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Video: Norfolk man who beat breast cancer issues Race for Life rallying call

19:13 09 May 2014

Tim Carr, from Norfolk who survived male breast cancer and is encouraging women to join Race for Life. Pictured with colleagues from Cancer Research U.K.Photo: Steve Adams

Tim Carr, from Norfolk who survived male breast cancer and is encouraging women to join Race for Life. Pictured with colleagues from Cancer Research U.K.Photo: Steve Adams

A Freethorpe man, who beat breast cancer, has issued a personal plea to women across the county to don their trainers and enter Cancer Research UK’s Race for Life.


When Tim Carr, 33, was diagnosed with the disease three years ago he pledged to do everything he could to raise awareness and funds for research into cancer.

Now he has given up his job working with offenders in favour of volunteering for Cancer Research UK’s Race for Life.

The 5k and 10k women-only events, which raise hundreds of thousands of pounds for research each year, will take place at Norfolk Showground over the weekend of May 17 and 18.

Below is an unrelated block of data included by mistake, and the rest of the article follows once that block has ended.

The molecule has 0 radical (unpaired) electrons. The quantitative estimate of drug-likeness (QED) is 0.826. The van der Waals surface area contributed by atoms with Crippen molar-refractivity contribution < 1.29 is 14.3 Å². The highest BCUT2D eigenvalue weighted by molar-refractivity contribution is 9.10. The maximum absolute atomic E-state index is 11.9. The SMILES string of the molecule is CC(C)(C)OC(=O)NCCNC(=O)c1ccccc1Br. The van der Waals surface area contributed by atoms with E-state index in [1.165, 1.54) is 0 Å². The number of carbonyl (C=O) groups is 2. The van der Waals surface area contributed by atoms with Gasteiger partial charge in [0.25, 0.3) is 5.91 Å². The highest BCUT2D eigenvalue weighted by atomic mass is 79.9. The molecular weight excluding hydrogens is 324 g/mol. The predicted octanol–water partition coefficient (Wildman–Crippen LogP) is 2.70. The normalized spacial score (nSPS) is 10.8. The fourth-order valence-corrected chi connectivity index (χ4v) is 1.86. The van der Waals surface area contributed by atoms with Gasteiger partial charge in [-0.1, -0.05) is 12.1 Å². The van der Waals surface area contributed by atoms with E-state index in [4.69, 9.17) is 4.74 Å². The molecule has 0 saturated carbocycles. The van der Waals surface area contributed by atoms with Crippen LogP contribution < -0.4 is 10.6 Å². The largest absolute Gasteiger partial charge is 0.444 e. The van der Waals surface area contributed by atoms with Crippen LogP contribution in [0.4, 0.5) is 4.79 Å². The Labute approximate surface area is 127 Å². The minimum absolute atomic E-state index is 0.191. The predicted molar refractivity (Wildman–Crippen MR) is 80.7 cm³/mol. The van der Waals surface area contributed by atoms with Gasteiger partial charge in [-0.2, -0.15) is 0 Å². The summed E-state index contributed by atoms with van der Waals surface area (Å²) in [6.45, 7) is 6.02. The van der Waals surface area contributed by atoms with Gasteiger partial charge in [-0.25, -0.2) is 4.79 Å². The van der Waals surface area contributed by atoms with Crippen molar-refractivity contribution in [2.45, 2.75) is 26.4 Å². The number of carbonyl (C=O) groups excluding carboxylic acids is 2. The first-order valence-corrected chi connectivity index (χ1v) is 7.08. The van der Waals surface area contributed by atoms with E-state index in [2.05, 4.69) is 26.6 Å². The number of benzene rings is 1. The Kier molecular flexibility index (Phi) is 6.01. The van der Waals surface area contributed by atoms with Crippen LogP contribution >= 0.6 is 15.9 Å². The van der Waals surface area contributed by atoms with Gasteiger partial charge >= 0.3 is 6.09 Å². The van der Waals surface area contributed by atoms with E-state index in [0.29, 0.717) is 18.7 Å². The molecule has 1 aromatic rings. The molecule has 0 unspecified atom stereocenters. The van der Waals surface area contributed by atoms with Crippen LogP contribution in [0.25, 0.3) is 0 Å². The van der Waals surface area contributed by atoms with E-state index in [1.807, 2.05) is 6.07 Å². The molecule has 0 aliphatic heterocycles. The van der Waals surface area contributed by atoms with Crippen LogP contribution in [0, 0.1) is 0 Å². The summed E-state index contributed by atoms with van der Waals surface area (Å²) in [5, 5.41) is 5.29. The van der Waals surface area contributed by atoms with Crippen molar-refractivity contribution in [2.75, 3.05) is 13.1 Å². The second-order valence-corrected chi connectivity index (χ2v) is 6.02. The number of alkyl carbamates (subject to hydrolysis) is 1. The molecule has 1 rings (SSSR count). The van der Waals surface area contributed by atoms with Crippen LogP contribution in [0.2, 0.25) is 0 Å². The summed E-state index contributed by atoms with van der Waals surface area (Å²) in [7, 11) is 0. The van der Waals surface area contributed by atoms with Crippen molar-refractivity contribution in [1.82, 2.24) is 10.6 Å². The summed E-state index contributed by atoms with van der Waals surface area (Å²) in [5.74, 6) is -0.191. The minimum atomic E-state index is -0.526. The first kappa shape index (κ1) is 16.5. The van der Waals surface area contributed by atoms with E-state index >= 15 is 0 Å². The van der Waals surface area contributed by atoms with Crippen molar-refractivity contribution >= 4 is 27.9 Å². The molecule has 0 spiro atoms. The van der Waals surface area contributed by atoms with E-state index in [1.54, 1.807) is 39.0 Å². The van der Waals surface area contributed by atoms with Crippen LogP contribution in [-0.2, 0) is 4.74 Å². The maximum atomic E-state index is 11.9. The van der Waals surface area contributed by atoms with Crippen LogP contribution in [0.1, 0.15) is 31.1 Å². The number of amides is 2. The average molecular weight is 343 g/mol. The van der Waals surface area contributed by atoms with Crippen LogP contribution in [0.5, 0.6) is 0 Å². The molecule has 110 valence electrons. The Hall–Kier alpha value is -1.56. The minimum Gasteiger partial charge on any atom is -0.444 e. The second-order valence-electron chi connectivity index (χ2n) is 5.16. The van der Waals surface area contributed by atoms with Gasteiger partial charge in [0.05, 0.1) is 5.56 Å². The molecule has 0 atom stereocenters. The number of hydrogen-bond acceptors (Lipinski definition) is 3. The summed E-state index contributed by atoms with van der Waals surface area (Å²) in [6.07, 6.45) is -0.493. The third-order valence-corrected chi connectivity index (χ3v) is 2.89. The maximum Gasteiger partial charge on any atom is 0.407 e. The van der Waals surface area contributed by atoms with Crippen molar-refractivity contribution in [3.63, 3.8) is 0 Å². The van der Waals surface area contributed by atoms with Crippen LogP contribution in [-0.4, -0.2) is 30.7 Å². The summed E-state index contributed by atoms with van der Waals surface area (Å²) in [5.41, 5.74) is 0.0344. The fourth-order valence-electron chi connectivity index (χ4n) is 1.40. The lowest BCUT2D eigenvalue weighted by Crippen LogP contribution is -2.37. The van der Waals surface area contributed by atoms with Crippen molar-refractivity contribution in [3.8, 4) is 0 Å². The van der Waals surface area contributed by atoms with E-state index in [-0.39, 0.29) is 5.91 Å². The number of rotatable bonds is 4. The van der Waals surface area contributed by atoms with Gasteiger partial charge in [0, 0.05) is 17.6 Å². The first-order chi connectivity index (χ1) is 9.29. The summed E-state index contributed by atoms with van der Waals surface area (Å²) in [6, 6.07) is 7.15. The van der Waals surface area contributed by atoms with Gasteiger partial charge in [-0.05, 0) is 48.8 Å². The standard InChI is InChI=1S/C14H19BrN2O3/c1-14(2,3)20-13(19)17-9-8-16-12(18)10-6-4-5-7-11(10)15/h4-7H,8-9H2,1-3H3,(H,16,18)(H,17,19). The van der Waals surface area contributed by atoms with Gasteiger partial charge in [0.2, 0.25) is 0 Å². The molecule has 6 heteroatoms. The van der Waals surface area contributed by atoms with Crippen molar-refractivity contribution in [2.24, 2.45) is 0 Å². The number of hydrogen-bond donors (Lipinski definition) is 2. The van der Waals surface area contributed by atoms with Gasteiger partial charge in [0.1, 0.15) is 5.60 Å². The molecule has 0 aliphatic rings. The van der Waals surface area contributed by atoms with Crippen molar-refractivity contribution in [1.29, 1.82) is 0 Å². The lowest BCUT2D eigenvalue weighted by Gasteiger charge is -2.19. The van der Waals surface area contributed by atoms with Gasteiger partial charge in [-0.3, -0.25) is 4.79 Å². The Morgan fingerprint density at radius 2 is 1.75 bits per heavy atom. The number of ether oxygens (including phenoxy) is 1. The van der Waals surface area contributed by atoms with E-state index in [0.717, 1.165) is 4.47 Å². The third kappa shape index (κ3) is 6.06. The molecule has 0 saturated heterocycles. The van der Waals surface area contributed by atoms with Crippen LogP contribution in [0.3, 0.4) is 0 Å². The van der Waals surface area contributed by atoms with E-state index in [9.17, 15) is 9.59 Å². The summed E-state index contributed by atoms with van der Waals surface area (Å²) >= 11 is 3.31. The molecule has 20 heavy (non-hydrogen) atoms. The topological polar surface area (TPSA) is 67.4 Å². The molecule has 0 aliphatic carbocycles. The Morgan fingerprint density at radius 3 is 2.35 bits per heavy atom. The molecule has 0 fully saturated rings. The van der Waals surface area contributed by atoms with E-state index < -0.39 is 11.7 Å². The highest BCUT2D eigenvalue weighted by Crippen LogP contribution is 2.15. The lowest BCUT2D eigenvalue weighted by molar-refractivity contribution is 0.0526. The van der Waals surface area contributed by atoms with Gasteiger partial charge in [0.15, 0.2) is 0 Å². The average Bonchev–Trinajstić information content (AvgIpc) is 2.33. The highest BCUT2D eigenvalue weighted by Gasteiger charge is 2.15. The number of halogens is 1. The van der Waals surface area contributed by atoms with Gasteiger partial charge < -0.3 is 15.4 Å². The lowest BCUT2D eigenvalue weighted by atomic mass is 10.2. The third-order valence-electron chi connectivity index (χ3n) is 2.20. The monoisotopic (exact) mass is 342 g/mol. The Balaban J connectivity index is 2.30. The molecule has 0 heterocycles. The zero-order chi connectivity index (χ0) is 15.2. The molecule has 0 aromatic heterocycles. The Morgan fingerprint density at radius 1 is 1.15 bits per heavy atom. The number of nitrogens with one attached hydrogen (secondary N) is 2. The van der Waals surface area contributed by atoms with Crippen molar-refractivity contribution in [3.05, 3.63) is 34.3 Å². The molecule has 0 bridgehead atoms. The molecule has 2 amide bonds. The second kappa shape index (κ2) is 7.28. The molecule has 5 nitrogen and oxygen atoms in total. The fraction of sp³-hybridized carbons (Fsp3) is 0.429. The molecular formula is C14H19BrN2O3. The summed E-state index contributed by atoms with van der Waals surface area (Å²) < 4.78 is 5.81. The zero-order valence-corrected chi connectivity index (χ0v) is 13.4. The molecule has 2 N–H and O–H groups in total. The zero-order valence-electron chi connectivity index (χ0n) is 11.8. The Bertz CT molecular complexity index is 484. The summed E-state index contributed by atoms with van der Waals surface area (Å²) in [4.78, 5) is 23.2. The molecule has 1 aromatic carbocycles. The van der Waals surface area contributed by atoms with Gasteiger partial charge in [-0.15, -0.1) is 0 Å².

He said: “Getting cancer has completely changed the way I look at life. It makes you realise that happiness is what’s important. I’m so grateful for the research that’s helped me I want to help others by supporting Cancer Research UK’s incredible work. Race for Life raises millions of pounds every year for research in the UK and I’m honoured to be a part of that this year. It’s an amazing event and I’d encourage both men and women to get involved in any way they can. You don’t even have to be fit to take part.”

Following his diagnosis in July 2011, Mr Carr underwent a mastectomy followed by four months of chemotherapy and three weeks of radiotherapy.

“I was completely shocked when I was diagnosed with cancer because I felt right as rain. I happened to mention I had a lump on my chest when I was at the doctors for something else and I was referred to a specialist. I wasn’t worried because there’s no history of cancer in the family but when they sat me down in a little room after the biopsy I knew it wasn’t good news. Everything after that was a blur.”

“After that I decided to give up work and dedicate as much time as I could to helping others diagnosed with cancer. Thanks to research more people are surviving the disease but far too many lives are still being lost,” he said.

Last year, 6,972 women took part in Race for Life in Norfolk and raised £457,084. This year, organisers hope 7,300 women and girls will stride out to help raise £471,997.

For more information, visit or call 0845 600 6050.



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